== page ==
McDaniel, 25, was previously identified as a person of interest in the killing of Lauren Giddings, 27. He is currently being held in Bibb County jail, having been charged with two counts of burglary in an unrelated case.
Bibb County jail records are how the murder charge against McDaniel came to light. Let’s take a look at Stephen McDaniel’s inmate information sheet….
* This whole debt crisis has been a little like Deal or No Deal, except that show had a much better host. Howie Mandel can get people to make a deal with the banker in under 60 minutes. Obama? Not so much. [POLITICO]
* Real life intellectual property matters be damned, because even virtual horses need to eat. If a PETA group doesn’t exist yet in Second Life, I have a feeling that one soon will. [Wall Street Journal]
* Reality shows rule, but I’m not sure if an execution can compete with Jersey Shore. The only thing I want to see die on TV is dignity, but our own David Lat has some other interesting ideas. [New York Times]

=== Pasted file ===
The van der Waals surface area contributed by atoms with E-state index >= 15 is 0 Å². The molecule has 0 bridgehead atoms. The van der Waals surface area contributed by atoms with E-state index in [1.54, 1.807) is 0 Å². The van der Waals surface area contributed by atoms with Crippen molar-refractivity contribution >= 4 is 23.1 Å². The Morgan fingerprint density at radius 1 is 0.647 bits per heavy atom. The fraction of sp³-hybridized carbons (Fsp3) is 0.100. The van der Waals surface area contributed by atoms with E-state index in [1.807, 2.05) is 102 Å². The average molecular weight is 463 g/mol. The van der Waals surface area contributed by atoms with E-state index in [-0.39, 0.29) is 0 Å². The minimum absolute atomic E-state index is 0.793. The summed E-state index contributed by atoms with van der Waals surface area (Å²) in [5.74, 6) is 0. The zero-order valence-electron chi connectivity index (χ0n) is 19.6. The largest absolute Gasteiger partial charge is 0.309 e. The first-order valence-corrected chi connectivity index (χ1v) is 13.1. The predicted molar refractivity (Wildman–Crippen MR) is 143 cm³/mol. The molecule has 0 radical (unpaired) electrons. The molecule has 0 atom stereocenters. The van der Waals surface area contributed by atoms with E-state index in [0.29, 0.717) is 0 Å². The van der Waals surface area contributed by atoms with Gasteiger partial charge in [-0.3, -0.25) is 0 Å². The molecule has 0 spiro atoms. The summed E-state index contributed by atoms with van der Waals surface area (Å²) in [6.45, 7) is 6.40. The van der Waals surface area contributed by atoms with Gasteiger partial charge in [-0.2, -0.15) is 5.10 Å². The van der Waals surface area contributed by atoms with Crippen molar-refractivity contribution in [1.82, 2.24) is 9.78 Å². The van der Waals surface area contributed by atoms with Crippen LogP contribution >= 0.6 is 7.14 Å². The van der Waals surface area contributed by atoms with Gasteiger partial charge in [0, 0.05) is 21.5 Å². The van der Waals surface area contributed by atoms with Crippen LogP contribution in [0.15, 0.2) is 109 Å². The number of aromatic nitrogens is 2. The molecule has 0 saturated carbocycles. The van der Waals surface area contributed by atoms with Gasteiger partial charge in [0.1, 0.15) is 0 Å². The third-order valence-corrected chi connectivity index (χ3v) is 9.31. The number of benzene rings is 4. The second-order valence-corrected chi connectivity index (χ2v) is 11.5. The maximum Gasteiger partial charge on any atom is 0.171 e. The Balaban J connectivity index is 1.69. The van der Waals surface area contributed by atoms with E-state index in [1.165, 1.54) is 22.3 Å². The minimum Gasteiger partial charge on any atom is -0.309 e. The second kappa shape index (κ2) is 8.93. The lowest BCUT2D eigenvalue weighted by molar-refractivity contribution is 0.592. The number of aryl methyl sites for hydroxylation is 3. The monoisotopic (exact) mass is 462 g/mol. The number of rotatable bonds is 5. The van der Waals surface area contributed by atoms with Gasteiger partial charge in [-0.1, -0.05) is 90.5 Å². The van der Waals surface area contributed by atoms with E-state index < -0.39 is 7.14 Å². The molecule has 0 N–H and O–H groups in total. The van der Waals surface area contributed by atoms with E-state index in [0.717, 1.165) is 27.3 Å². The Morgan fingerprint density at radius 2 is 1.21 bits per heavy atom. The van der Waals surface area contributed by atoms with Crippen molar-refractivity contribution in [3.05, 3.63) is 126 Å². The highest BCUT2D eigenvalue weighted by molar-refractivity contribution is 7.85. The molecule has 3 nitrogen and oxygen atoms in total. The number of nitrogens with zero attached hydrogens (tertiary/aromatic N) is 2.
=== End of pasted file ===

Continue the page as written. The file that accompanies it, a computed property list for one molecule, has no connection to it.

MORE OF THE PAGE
* New Mercer Law students are moving into the apartment complex where pieces of Lauren Giddings were found. Why would you sign a lease with a place that’s so stabby? [Macon Telegraph]
As many of you already know, if you don’t want to use email, you can send tips to Above the Law by text message. The number to use is 646-820-TIPS (or 646-820-8477).
That number, which is hooked up to our Google Voice account, also accepts voice mails. We strongly prefer text-based tips, via email or text message, over voicemail tips (which require us to listen and transcribe). But you can leave us voicemails if you like.
In the wake of the Casey Anthonyverdict, one reader left us a, um, very interesting voice-mail. Check it out — it’s under 10 seconds….